Psychologists study people's behaviour, motivations, thoughts and feelings. They use their
understanding of psychological theory, together with counselling and other forms of therapy, to
help people avoid, overcome or control their problems. They may be referred to by their specialism
(listed below) or as a Chartered or practitioner psychologist.
As a psychologist you would typically specialise in one of the following areas:
q educational psychology - helping children and young people to overcome difficulties and promote
their educational and psychological development
q occupational psychology (sometimes referred to as organisational psychology) - helping
businesses improve their performance and increase employees' job satisfaction
q health psychology - promoting healthy attitudes and behaviour, and helping patients and their
families to cope with illness
q counselling psychology - helping people resolve their problems and make decisions, particularly at
stressful times in their lives
q neuropsychology - helping patients with brain injuries and neuropsychological diseases to recover
or improve their quality of life
q forensic or criminological psychology - using psychological theory to help investigate crimes,
rehabilitate offenders and support prison staff (see the Forensic Psychologist job profile)
q clinical psychology - see the Clinical Psychologist job profile
q sports psychology - see the Sport and Exercise Psychologist profile.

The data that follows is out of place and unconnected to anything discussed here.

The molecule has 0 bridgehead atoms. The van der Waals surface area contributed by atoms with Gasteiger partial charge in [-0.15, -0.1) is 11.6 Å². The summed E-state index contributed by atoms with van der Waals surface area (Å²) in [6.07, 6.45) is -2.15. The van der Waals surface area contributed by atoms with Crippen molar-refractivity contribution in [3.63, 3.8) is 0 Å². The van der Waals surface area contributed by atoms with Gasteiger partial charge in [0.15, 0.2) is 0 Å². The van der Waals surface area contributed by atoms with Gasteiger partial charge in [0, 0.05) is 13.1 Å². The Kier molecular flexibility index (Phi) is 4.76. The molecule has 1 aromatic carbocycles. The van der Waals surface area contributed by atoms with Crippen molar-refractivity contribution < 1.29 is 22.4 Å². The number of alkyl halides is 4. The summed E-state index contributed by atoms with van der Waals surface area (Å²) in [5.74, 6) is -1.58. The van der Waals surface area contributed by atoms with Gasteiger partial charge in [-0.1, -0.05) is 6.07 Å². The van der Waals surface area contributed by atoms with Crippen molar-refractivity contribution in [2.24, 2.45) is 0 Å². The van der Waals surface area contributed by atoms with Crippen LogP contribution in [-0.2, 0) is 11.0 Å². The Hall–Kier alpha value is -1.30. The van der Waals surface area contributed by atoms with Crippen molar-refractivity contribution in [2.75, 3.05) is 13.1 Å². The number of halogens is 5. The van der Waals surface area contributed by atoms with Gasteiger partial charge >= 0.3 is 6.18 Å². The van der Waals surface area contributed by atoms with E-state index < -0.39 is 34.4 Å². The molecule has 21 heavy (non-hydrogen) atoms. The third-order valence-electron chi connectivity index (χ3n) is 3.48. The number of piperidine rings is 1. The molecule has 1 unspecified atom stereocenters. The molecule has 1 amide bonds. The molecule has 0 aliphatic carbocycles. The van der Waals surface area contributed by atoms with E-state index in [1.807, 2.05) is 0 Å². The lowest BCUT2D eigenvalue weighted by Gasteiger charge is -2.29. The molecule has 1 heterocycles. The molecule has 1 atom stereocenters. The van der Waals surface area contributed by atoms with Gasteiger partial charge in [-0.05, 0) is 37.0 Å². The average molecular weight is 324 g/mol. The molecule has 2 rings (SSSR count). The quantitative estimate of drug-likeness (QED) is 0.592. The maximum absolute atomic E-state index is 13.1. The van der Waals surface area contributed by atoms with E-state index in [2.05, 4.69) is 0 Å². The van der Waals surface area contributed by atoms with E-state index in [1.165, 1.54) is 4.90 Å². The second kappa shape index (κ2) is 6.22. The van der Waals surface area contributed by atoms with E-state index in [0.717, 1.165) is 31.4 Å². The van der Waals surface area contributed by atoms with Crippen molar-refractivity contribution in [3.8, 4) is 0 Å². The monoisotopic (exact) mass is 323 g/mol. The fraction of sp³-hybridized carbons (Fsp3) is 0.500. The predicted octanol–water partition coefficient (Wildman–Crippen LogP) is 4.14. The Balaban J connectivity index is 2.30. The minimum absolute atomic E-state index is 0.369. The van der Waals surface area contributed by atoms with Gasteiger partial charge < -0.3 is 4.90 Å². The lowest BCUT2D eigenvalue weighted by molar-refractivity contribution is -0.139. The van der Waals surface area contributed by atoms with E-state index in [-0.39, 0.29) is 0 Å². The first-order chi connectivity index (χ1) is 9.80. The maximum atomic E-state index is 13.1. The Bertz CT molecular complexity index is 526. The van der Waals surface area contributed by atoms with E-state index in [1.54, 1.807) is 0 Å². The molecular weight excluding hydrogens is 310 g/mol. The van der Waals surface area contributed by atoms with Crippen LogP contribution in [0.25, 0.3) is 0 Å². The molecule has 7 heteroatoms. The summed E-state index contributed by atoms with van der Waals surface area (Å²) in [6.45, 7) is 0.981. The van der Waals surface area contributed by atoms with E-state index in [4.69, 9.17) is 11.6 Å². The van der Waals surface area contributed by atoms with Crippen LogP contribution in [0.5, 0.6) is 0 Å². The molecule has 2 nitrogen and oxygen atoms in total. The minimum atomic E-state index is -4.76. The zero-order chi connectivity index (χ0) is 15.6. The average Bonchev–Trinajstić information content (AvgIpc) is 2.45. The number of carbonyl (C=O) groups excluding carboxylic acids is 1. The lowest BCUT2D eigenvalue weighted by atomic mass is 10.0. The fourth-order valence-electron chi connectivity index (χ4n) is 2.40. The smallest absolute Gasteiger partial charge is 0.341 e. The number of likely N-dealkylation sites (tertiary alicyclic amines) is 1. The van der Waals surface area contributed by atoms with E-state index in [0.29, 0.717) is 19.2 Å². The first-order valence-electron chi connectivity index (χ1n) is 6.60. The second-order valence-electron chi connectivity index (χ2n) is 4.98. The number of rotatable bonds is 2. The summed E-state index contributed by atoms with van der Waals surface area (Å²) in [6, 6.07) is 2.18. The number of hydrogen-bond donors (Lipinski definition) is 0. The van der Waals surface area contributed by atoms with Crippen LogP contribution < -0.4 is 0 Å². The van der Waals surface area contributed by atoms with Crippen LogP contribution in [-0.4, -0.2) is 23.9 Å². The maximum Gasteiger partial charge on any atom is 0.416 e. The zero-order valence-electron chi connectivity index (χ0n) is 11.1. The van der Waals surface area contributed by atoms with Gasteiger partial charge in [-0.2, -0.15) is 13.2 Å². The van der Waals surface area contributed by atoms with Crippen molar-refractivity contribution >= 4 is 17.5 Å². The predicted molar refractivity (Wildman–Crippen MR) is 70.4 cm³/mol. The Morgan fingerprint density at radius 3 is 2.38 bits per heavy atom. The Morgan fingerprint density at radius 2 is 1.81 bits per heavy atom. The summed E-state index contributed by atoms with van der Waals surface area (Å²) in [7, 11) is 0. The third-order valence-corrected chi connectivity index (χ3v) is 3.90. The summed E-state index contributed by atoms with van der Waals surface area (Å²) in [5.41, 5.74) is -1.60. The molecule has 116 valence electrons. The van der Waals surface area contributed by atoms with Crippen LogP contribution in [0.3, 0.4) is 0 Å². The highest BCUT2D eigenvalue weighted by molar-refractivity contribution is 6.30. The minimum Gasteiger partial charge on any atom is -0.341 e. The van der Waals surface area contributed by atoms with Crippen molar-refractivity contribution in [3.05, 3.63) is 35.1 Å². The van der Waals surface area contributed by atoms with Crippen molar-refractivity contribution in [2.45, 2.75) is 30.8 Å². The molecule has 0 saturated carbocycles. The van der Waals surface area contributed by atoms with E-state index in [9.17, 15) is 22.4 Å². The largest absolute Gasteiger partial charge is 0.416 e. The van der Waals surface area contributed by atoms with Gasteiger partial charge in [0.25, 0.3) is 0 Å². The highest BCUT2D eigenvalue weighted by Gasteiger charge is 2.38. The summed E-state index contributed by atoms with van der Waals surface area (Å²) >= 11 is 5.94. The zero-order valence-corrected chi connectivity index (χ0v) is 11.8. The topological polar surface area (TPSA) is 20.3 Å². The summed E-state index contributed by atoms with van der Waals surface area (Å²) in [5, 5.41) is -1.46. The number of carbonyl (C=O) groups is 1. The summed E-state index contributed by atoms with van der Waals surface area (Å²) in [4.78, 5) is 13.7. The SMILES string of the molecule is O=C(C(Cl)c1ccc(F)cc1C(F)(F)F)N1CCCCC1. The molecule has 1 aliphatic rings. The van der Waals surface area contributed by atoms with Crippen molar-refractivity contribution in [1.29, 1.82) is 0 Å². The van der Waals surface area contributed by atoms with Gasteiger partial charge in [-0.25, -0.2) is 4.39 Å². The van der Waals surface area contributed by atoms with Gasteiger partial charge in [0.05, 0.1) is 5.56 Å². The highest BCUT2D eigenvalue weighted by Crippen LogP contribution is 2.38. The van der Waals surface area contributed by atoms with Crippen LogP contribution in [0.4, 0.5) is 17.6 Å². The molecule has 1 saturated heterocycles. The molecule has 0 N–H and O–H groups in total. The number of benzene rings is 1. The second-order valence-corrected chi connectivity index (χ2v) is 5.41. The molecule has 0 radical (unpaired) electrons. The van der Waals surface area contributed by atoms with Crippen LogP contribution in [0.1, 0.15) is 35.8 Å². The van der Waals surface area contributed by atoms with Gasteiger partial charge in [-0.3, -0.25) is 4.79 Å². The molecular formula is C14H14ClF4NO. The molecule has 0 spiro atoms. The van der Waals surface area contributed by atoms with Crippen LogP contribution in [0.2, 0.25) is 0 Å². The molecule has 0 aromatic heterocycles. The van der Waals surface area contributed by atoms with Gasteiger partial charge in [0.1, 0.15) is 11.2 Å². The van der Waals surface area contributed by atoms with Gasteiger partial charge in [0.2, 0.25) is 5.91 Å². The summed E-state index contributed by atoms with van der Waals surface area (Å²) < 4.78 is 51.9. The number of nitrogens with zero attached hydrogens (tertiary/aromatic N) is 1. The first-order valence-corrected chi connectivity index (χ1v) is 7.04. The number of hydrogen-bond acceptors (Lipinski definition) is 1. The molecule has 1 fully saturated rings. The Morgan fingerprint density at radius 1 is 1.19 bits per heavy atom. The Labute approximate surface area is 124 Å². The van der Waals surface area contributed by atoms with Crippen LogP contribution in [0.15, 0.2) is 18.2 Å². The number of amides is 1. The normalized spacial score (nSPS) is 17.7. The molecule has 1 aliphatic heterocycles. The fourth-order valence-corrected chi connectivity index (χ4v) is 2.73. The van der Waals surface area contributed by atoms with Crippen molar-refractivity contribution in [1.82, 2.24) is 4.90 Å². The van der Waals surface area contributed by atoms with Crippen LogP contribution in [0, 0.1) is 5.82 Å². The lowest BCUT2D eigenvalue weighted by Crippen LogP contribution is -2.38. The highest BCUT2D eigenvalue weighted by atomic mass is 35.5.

Some areas of psychology have no direct training route. For example, to become a 'child
psychologist' you might first train as a clinical or counselling psychologist and then specialise in
working with children. Or you could train in educational psychology and work with children in
To work as a Chartered or Practitioner Psychologist, you need to complete training in psychology
approved by the Health Professions Council (HPC).
Your training would begin with a degree in psychology, accredited by the British Psychological
Society (BPS) leading to the Graduate Basis for Chartered Membership (GBC). To get on to a
degree you will usually need five GCSEs (A-C), plus three A levels (check with course providers for
exact entry requirements).
If you already have a degree in a subject other than psychology, you may be able to achieve GBC
by completing a BPS-approved conversion course.
See the BPS course search facility for a list of all accredited programmes.
q BPS course search facility
To become a Chartered or Practitioner Psychologist (and eligible for registration with the HPC) you
need to follow your BPS accredited course/exam with:
q (educational psychology) a Doctorate in Educational Psychology - in England, Northern Ireland and
q (occupational psychology) the BPS Qualification in Occupational Psychology, which usually
consists of an accredited MSc in Occupational Psychology plus two years' supervised practice
q (health psychology) an MSc in Health Psychology and two years' supervised experience
q (counselling psychology) the BPS Qualification in Counselling Psychology or a BPS accredited
doctorate in counselling psychology
q (neuropsychology) training in either clinical or educational psychology, plus two years' supervised
practice and an accredited course in neuropsychology.